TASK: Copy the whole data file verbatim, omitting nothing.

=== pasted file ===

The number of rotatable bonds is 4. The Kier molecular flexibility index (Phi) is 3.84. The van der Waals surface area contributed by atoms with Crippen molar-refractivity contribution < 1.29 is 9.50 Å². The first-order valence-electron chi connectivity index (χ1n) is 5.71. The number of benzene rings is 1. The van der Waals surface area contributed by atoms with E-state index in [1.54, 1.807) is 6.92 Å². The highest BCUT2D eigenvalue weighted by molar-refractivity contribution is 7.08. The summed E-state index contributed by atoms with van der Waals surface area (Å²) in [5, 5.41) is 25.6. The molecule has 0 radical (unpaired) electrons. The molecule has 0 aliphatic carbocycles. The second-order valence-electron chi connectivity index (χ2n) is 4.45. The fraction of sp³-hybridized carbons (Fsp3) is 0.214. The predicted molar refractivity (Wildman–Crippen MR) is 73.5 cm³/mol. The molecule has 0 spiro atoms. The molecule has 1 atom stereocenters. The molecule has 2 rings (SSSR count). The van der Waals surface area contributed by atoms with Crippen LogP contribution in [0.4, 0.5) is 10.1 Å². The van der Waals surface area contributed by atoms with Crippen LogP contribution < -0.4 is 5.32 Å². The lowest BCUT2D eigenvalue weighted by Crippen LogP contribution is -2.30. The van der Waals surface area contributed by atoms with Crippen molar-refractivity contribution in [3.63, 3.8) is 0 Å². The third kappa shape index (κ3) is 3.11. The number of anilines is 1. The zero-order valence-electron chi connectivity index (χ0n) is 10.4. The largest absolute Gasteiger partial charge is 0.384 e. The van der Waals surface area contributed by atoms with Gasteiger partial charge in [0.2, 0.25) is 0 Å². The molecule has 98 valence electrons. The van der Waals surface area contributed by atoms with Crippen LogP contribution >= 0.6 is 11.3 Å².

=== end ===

The number of rotatable bonds is 4. The Kier molecular flexibility index (Phi) is 3.84. The van der Waals surface area contributed by atoms with Crippen molar-refractivity contribution < 1.29 is 9.50 Å². The first-order valence-electron chi connectivity index (χ1n) is 5.71. The number of benzene rings is 1. The van der Waals surface area contributed by atoms with E-state index in [1.54, 1.807) is 6.92 Å². The highest BCUT2D eigenvalue weighted by molar-refractivity contribution is 7.08. The summed E-state index contributed by atoms with van der Waals surface area (Å²) in [5, 5.41) is 25.6. The molecule has 0 radical (unpaired) electrons. The molecule has 0 aliphatic carbocycles. The second-order valence-electron chi connectivity index (χ2n) is 4.45. The fraction of sp³-hybridized carbons (Fsp3) is 0.214. The predicted molar refractivity (Wildman–Crippen MR) is 73.5 cm³/mol. The molecule has 0 spiro atoms. The molecule has 1 atom stereocenters. The molecule has 2 rings (SSSR count). The van der Waals surface area contributed by atoms with Crippen LogP contribution in [0.4, 0.5) is 10.1 Å². The van der Waals surface area contributed by atoms with Crippen LogP contribution < -0.4 is 5.32 Å². The lowest BCUT2D eigenvalue weighted by Crippen LogP contribution is -2.30. The van der Waals surface area contributed by atoms with Crippen molar-refractivity contribution in [3.63, 3.8) is 0 Å². The third kappa shape index (κ3) is 3.11. The number of anilines is 1. The zero-order valence-electron chi connectivity index (χ0n) is 10.4. The largest absolute Gasteiger partial charge is 0.384 e. The van der Waals surface area contributed by atoms with Gasteiger partial charge in [0.2, 0.25) is 0 Å². The molecule has 98 valence electrons. The van der Waals surface area contributed by atoms with Crippen LogP contribution >= 0.6 is 11.3 Å².